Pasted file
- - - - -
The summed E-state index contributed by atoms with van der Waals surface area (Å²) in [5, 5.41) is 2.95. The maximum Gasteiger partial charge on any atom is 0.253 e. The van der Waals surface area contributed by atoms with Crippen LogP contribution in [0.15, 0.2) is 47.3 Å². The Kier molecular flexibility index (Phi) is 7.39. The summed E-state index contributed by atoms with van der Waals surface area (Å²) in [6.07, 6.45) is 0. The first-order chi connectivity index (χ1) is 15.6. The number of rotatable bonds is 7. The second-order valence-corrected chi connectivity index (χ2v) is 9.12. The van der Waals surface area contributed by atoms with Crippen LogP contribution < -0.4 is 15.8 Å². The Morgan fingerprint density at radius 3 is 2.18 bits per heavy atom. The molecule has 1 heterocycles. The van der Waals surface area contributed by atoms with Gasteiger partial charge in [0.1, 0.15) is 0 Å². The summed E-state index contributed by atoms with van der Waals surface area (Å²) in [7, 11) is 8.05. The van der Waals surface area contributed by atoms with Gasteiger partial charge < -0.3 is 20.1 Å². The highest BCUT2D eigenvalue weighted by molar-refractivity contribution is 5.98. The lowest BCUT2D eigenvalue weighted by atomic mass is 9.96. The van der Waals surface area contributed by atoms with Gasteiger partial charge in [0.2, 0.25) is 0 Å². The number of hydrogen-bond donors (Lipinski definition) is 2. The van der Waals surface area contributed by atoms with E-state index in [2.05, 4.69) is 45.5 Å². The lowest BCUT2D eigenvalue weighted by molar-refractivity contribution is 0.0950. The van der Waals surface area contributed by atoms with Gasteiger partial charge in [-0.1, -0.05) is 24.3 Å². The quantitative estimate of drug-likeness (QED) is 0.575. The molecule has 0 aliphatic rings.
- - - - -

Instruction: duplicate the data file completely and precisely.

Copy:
The summed E-state index contributed by atoms with van der Waals surface area (Å²) in [5, 5.41) is 2.95. The maximum Gasteiger partial charge on any atom is 0.253 e. The van der Waals surface area contributed by atoms with Crippen LogP contribution in [0.15, 0.2) is 47.3 Å². The Kier molecular flexibility index (Phi) is 7.39. The summed E-state index contributed by atoms with van der Waals surface area (Å²) in [6.07, 6.45) is 0. The first-order chi connectivity index (χ1) is 15.6. The number of rotatable bonds is 7. The second-order valence-corrected chi connectivity index (χ2v) is 9.12. The van der Waals surface area contributed by atoms with Crippen LogP contribution < -0.4 is 15.8 Å². The Morgan fingerprint density at radius 3 is 2.18 bits per heavy atom. The molecule has 1 heterocycles. The van der Waals surface area contributed by atoms with Gasteiger partial charge in [0.1, 0.15) is 0 Å². The summed E-state index contributed by atoms with van der Waals surface area (Å²) in [7, 11) is 8.05. The van der Waals surface area contributed by atoms with Gasteiger partial charge < -0.3 is 20.1 Å². The highest BCUT2D eigenvalue weighted by molar-refractivity contribution is 5.98. The lowest BCUT2D eigenvalue weighted by atomic mass is 9.96. The van der Waals surface area contributed by atoms with Gasteiger partial charge in [0.2, 0.25) is 0 Å². The number of hydrogen-bond donors (Lipinski definition) is 2. The van der Waals surface area contributed by atoms with E-state index in [2.05, 4.69) is 45.5 Å². The lowest BCUT2D eigenvalue weighted by molar-refractivity contribution is 0.0950. The van der Waals surface area contributed by atoms with Gasteiger partial charge in [-0.1, -0.05) is 24.3 Å². The quantitative estimate of drug-likeness (QED) is 0.575. The molecule has 0 aliphatic rings.